“He’s come to my house before with the gun because he keeps it for protection. The only thing I ever ask him is to keep it somewhere safe so the kids don’t get a hold of it,” said Syllathea. “I think it is a shame they are trying to ruin his life over this. He and my daughter got into a heated argument that’s all. Nobody was ever in any danger. They are two young adults trying to figure out their way through life. He’s not a criminal.”

Jackson has a previous conviction for misdemeanor marijuana possession of which he served two years of supervision. His father Terrance Jackson, along with the Alexanders say he is a good person who should not be subjected to a bad law. Jackson spent nearly three weeks in Cook County Jail as friends and family raised his bond of $50,000.

Rick Pere, an Illinois concealed carry permit instructor says the law in Illinois needs “a lot of work.” Pere and others are advocating for a national law passed by Congress so legal gun owners like Jackson do not get caught up in situations where they are not doing anything threatening, but are unknowingly violating a state law.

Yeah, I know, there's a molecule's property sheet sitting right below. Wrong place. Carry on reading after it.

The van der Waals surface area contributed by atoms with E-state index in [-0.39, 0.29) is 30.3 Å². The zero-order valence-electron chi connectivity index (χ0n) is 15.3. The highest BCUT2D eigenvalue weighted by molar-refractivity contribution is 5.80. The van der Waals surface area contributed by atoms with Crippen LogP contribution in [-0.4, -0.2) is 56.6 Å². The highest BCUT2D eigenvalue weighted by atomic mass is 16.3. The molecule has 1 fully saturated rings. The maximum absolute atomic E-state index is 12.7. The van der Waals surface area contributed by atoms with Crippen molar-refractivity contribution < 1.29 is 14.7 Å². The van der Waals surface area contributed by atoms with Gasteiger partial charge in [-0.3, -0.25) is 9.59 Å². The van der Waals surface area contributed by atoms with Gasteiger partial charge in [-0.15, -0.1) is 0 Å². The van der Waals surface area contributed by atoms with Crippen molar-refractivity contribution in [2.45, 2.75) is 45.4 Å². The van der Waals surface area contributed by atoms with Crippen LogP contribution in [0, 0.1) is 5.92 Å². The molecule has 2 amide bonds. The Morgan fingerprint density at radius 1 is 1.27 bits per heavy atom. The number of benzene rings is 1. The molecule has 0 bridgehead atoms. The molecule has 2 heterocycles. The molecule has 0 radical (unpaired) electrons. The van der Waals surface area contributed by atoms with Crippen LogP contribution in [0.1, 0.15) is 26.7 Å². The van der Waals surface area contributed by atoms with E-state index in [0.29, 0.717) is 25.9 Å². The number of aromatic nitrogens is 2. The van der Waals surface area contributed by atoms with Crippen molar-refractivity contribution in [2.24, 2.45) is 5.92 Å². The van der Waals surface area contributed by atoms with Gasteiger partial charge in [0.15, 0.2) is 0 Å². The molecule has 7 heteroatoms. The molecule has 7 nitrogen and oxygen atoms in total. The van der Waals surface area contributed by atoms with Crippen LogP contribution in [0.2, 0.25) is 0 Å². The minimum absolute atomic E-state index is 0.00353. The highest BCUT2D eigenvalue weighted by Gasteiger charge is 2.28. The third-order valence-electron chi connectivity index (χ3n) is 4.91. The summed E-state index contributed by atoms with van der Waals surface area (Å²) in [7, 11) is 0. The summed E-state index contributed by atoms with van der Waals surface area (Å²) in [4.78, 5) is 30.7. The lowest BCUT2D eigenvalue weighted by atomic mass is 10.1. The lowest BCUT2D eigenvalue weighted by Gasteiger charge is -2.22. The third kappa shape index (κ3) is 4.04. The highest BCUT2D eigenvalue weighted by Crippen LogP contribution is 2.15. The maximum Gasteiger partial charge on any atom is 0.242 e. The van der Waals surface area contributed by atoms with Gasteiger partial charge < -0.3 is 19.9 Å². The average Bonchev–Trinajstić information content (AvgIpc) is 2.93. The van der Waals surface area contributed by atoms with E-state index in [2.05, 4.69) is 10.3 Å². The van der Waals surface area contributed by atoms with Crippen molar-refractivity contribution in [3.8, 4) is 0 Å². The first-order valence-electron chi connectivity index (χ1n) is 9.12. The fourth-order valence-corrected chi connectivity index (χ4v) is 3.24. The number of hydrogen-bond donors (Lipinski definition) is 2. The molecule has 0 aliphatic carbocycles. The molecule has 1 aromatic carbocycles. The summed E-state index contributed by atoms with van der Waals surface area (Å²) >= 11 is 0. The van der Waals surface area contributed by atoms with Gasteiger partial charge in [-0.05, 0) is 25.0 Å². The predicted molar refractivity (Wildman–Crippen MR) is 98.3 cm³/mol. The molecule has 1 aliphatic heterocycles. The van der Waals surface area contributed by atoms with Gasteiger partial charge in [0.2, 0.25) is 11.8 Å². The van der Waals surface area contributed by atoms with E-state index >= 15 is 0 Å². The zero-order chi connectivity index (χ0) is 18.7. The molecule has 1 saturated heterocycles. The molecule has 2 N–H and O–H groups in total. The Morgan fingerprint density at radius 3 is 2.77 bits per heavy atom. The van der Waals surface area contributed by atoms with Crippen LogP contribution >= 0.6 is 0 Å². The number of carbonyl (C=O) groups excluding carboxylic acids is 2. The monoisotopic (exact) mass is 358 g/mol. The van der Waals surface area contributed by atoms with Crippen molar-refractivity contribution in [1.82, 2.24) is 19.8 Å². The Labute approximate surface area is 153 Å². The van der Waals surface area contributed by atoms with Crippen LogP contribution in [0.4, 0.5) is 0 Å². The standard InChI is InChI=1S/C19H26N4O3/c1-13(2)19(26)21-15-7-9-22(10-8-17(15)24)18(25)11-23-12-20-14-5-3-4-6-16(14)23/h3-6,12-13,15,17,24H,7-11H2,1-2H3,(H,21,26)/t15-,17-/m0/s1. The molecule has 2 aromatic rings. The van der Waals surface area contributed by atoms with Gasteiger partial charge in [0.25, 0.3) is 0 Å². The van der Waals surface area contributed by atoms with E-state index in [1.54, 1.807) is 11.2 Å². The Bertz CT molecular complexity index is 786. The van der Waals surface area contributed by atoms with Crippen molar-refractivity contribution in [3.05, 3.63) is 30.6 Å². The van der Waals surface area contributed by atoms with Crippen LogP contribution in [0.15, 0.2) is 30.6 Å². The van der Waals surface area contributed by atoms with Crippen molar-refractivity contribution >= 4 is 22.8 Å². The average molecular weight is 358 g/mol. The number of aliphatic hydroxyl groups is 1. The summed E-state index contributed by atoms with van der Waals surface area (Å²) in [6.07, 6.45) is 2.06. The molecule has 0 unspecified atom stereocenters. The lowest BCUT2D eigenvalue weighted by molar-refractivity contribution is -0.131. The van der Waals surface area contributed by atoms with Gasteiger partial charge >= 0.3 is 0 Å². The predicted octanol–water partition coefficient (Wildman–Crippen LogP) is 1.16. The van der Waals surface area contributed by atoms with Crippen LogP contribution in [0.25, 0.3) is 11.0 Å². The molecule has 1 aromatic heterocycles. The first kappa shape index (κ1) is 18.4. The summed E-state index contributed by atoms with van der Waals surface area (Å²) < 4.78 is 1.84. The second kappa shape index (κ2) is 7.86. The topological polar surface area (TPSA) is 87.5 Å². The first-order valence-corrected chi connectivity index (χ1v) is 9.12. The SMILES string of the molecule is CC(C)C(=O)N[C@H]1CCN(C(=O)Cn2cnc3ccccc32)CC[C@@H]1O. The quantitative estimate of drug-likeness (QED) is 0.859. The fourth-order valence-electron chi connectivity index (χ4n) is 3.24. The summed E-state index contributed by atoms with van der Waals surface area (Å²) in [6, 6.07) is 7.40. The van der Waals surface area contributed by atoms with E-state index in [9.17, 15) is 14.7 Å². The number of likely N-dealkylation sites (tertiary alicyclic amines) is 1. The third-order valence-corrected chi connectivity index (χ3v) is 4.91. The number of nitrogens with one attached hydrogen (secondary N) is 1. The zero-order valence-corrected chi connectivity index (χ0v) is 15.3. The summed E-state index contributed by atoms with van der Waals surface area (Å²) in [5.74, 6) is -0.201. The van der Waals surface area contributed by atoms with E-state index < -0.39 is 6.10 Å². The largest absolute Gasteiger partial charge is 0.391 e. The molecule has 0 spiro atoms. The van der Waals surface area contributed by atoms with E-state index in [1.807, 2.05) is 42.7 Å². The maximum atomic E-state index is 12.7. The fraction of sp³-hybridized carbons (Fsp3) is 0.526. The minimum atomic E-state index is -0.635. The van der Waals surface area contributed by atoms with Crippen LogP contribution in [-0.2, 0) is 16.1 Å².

“In Illinois you can travel through the state with the gun in your car but it must be either disassembled or inside of a locked case. It cannot be readily accessible, which defeats the whole point of keeping a gun for protection,” Pere said. “If you take it into a residence you must have a valid FOID card. But if you’re from another state you are not eligible for a FOID card, so people end up getting screwed. It’s one of many areas of this state’s gun laws that I don’t like. There is an anti-gun culture here, especially in Chicago, even for legal gun owners.”